A Norwegian shipping company will begin using a fully-electric, emissions-free container ship, which will also be able to operate fully automatically by 2020. The ship, the Yara Birkeland, will bring several rising trends of the automobile industry to oceangoing vessels.

The ship will set sail in Europe next year, said Oslo-based fertilizer company Yara International ASA, in an announcement last Saturday. The Yara Birkeland, which is being built by Kongsberg Gruppen ASA, will have a range of over 65 nautical miles, and will be capable of transporting 100 containers at speeds of between 12 and 15 knots, according to the director of the project, Bjorn Tore Orvik. It will transport fertilizer for the company.

The milestone development could lead to a revolution in the maritime transport industry, which has traditionally depended on some of the world’s dirtiest fuels. The progress comes as the auto industry leaps forward towards fully electric vehicles and self-driving technology. On top of Google’s Alphabet Inc, which is already testing automated vehicles, traditional automakers such as Ford, BMW, and Volkswagen have stated plans to develop self-driving cars by the early 2020s.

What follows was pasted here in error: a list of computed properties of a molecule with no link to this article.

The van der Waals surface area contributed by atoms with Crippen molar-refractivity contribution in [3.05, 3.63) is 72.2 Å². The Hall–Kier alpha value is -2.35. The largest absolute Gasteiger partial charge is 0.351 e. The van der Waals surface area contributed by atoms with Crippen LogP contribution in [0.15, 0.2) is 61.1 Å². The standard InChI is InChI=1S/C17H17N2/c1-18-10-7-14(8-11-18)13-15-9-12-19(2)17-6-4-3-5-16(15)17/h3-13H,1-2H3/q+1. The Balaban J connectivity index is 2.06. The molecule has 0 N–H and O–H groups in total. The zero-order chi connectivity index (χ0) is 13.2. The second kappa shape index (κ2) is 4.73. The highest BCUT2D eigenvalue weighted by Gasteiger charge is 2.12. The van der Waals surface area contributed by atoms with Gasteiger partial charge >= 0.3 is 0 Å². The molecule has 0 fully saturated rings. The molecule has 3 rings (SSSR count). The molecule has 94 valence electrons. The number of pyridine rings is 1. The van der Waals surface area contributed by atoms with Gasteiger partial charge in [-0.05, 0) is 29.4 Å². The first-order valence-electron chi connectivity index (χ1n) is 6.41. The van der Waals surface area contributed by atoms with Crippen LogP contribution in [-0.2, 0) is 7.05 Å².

Yara relies on over 100 diesel truck trips from its plant in Norway to the ports of Bervik and Larvik, where the company ships its products to customers worldwide, according to Yara chief executive Svein Tore Holsether.

“With this new autonomous battery-driven container vessel we move transport from road to sea and thereby reduce noise and dust emissions, improve the safety of local roads, and reduce NOx and CO2 emissions,” said Holsether.

The company estimated that the Yara Birkeland will cut down on as many as 40,000 truck journeys annually. However, those journeys between Norwegian ports account for only a tiny percentage of conventional international shipping.

On Monday, Yara International shares rose 7.7 Norwegian kroner to reach 322.8 kroner.

Despite shipping lanes being less challenging when it comes to traffic, compared to roads for self-driving cars, ocean shipping entails some special challenges for developing automation, such as robust ocean currents, weather, and even piracy in some areas.

If the new technology employed by the Yara Birkeland is successful, it could significantly reduce pollution from the maritime shipping industry, a sector that is responsible for 2.3 percent of the world’s carbon emissions. The International Maritime Organization, which is not included in the Paris climate accord, has plans to release proposed steps to reduce greenhouse gas emissions.

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